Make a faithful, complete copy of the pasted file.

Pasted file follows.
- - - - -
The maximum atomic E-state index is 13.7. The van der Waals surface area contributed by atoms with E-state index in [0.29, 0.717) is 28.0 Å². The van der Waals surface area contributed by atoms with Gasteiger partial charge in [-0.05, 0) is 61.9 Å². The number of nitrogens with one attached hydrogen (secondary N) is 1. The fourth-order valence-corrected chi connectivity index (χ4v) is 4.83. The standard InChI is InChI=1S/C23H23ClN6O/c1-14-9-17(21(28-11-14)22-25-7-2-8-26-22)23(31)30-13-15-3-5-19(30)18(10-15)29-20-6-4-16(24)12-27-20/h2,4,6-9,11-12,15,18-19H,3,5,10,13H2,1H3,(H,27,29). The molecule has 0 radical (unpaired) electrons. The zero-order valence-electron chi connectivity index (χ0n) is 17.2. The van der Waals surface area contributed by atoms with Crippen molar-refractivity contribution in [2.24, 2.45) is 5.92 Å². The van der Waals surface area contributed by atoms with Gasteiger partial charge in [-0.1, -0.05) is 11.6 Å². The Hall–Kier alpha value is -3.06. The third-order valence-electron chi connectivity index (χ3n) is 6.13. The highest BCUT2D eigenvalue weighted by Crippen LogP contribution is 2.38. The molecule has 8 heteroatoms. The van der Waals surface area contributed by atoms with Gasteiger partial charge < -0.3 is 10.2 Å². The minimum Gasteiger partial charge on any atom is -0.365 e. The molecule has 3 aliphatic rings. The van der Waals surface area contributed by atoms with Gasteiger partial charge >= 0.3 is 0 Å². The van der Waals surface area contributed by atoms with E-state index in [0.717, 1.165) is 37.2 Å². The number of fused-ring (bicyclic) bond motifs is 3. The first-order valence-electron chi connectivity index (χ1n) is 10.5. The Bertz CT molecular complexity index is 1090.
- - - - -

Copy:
The maximum atomic E-state index is 13.7. The van der Waals surface area contributed by atoms with E-state index in [0.29, 0.717) is 28.0 Å². The van der Waals surface area contributed by atoms with Gasteiger partial charge in [-0.05, 0) is 61.9 Å². The number of nitrogens with one attached hydrogen (secondary N) is 1. The fourth-order valence-corrected chi connectivity index (χ4v) is 4.83. The standard InChI is InChI=1S/C23H23ClN6O/c1-14-9-17(21(28-11-14)22-25-7-2-8-26-22)23(31)30-13-15-3-5-19(30)18(10-15)29-20-6-4-16(24)12-27-20/h2,4,6-9,11-12,15,18-19H,3,5,10,13H2,1H3,(H,27,29). The molecule has 0 radical (unpaired) electrons. The zero-order valence-electron chi connectivity index (χ0n) is 17.2. The van der Waals surface area contributed by atoms with Crippen molar-refractivity contribution in [2.24, 2.45) is 5.92 Å². The van der Waals surface area contributed by atoms with Gasteiger partial charge in [-0.1, -0.05) is 11.6 Å². The Hall–Kier alpha value is -3.06. The third-order valence-electron chi connectivity index (χ3n) is 6.13. The highest BCUT2D eigenvalue weighted by Crippen LogP contribution is 2.38. The molecule has 8 heteroatoms. The van der Waals surface area contributed by atoms with Gasteiger partial charge < -0.3 is 10.2 Å². The minimum Gasteiger partial charge on any atom is -0.365 e. The molecule has 3 aliphatic rings. The van der Waals surface area contributed by atoms with Gasteiger partial charge >= 0.3 is 0 Å². The van der Waals surface area contributed by atoms with E-state index in [0.717, 1.165) is 37.2 Å². The number of fused-ring (bicyclic) bond motifs is 3. The first-order valence-electron chi connectivity index (χ1n) is 10.5. The Bertz CT molecular complexity index is 1090.